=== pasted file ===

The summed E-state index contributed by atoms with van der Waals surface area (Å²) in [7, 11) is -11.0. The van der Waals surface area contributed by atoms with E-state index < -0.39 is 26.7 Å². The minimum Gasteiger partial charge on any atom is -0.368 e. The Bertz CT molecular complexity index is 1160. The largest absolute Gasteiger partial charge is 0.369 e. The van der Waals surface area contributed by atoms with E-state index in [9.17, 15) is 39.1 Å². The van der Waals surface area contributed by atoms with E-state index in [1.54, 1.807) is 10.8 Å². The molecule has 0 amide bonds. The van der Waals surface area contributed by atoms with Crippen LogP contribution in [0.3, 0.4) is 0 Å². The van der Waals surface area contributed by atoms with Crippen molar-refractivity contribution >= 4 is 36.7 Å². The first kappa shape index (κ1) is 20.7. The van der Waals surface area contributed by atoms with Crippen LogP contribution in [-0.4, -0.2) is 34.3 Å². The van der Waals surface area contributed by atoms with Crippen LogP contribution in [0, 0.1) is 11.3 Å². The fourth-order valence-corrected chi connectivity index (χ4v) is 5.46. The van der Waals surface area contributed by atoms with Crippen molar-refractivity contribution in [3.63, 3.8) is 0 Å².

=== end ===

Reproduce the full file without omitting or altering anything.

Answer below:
The summed E-state index contributed by atoms with van der Waals surface area (Å²) in [7, 11) is -11.0. The van der Waals surface area contributed by atoms with E-state index < -0.39 is 26.7 Å². The minimum Gasteiger partial charge on any atom is -0.368 e. The Bertz CT molecular complexity index is 1160. The largest absolute Gasteiger partial charge is 0.369 e. The van der Waals surface area contributed by atoms with E-state index in [9.17, 15) is 39.1 Å². The van der Waals surface area contributed by atoms with E-state index in [1.54, 1.807) is 10.8 Å². The molecule has 0 amide bonds. The van der Waals surface area contributed by atoms with Crippen LogP contribution in [0.3, 0.4) is 0 Å². The van der Waals surface area contributed by atoms with Crippen molar-refractivity contribution >= 4 is 36.7 Å². The first kappa shape index (κ1) is 20.7. The van der Waals surface area contributed by atoms with Crippen LogP contribution in [-0.4, -0.2) is 34.3 Å². The van der Waals surface area contributed by atoms with Crippen LogP contribution in [0, 0.1) is 11.3 Å². The fourth-order valence-corrected chi connectivity index (χ4v) is 5.46. The van der Waals surface area contributed by atoms with Crippen molar-refractivity contribution in [3.63, 3.8) is 0 Å².